L'Arche are places where adults with an intellectual disability and those who accompany them, the employed "assistants" or civic service programme volunteers, live and work together.
These communities, which fall within the medico-social sector, offer all their members the chance to be connected by inter-personal relationships which go beyond the mere support relationship. In L'Arche, we try to "live with" people with a disability, rather than "do for" them.
Each L'Arche community is based on three dimensions: the community dimension, the professional dimension and the spiritual dimension.
The community dimension
By sharing their daily lives, encounters and friendships take place between the members of a same community .
This requires people skills and technical competence, which always have to be kept up-to-date. When accompanying people with an intellectual disability knowledge, knowing what to do and how to do it are needed.
This relates to the human desire to find meaning in your existence and to deepen your capacity to love, to experience true relationships, and, if you are a believer, to live according to your own religious tradition. .
Destined for a brilliant military career, this son of the General Governor of Canada chose to dedicate his life to serving the weakest ones. After spending more than 50 years sharing his life with people with an intellectual disability, his message today is a universal one: welcoming the fragilities of each of us is an essential path to building a more human society.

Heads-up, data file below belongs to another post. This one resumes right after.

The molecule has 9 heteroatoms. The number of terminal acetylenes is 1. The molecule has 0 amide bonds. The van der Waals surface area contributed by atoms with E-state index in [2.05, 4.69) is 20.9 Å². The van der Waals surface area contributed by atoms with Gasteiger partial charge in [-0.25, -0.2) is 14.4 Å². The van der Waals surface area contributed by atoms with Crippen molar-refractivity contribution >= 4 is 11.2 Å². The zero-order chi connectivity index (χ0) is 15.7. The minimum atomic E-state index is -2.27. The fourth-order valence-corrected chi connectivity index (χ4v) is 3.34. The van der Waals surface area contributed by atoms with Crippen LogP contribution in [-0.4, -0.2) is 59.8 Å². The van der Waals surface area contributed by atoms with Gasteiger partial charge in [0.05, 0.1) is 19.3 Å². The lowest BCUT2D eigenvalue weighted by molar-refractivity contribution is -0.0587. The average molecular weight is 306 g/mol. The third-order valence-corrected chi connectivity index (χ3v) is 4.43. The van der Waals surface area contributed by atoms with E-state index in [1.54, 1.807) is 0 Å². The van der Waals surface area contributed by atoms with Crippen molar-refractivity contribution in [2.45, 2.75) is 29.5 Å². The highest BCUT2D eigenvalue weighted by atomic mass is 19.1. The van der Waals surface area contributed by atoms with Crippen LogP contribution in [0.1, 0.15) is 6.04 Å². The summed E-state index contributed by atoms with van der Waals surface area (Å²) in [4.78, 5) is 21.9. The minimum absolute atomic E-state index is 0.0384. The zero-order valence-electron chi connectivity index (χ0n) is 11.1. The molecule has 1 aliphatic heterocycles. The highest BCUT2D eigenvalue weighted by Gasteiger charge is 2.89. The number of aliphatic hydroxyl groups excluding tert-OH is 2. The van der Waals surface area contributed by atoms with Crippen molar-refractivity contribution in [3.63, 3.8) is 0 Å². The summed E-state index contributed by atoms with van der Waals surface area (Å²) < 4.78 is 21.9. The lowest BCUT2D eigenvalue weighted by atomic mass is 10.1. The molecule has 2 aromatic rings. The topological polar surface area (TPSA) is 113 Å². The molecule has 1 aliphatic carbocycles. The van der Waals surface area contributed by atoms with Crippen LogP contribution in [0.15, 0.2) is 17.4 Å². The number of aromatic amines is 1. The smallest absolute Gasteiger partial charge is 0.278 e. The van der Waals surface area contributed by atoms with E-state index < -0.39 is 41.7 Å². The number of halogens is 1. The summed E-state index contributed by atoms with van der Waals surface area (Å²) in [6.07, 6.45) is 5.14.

"I discovered that people with an intellectual disability were the most oppressed people in the world." Jean Vanier
Erol Franko, a psychiatrist, describes the 1960s context as follows:
"Before the reorganisation of the sectors the psychiatric hospitals were structured like concentration camps. People were sent there without any consideration of their backgrounds, life stories or their personalities. They could stay shut away for fifteen or thirty years!"
L'Arche was born in 1964 from an encounter between Jean Vanier and two men with an intellectual disability, Raphaël Simi and Philippe Seux, who were living in a psychiatric institution at the time. Profoundly touched by their distress, Jean Vanier decided to live with them in a little house in the village of Trosly Breuil in the Oise region. That was the beginning of the adventure….
Thanks to all those who joined it, the L'Arche project spread rapidly to other regions, countries and continents with very different contexts, cultures and religions. The founding inspiration continues to this day in the 150 L'Arche communities in 38 countries and the 5 continents.
Scenes of life in L'Arche
The candid scenes of life testify to the "little moments of happiness" which punctuate the routine in L'Arche homes, ESAT and SAJ workshops.
Funny, tender and touching, these little stories and scenes of life paint a more vivid picture of the fruit of your generosity.